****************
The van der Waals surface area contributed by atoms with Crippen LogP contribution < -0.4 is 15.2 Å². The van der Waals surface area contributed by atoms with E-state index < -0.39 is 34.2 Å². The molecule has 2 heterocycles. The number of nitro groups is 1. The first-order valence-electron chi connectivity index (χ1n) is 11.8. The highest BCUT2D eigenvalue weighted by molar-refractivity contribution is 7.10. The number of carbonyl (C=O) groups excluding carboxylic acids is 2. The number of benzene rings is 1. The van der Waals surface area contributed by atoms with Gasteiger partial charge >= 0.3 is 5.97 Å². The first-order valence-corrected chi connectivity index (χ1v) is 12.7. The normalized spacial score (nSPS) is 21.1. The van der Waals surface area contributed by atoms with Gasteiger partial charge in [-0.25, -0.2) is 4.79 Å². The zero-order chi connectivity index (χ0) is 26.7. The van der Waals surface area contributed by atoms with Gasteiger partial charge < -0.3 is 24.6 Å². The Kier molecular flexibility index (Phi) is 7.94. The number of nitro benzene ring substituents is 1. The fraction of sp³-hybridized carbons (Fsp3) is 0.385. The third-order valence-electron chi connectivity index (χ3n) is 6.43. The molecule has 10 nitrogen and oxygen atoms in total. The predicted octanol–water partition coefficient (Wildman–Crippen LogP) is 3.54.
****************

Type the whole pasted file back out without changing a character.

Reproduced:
The van der Waals surface area contributed by atoms with Crippen LogP contribution < -0.4 is 15.2 Å². The van der Waals surface area contributed by atoms with E-state index < -0.39 is 34.2 Å². The molecule has 2 heterocycles. The number of nitro groups is 1. The first-order valence-electron chi connectivity index (χ1n) is 11.8. The highest BCUT2D eigenvalue weighted by molar-refractivity contribution is 7.10. The number of carbonyl (C=O) groups excluding carboxylic acids is 2. The number of benzene rings is 1. The van der Waals surface area contributed by atoms with Gasteiger partial charge >= 0.3 is 5.97 Å². The first-order valence-corrected chi connectivity index (χ1v) is 12.7. The normalized spacial score (nSPS) is 21.1. The van der Waals surface area contributed by atoms with Gasteiger partial charge in [-0.25, -0.2) is 4.79 Å². The zero-order chi connectivity index (χ0) is 26.7. The van der Waals surface area contributed by atoms with Gasteiger partial charge < -0.3 is 24.6 Å². The Kier molecular flexibility index (Phi) is 7.94. The number of nitro benzene ring substituents is 1. The fraction of sp³-hybridized carbons (Fsp3) is 0.385. The third-order valence-electron chi connectivity index (χ3n) is 6.43. The molecule has 10 nitrogen and oxygen atoms in total. The predicted octanol–water partition coefficient (Wildman–Crippen LogP) is 3.54.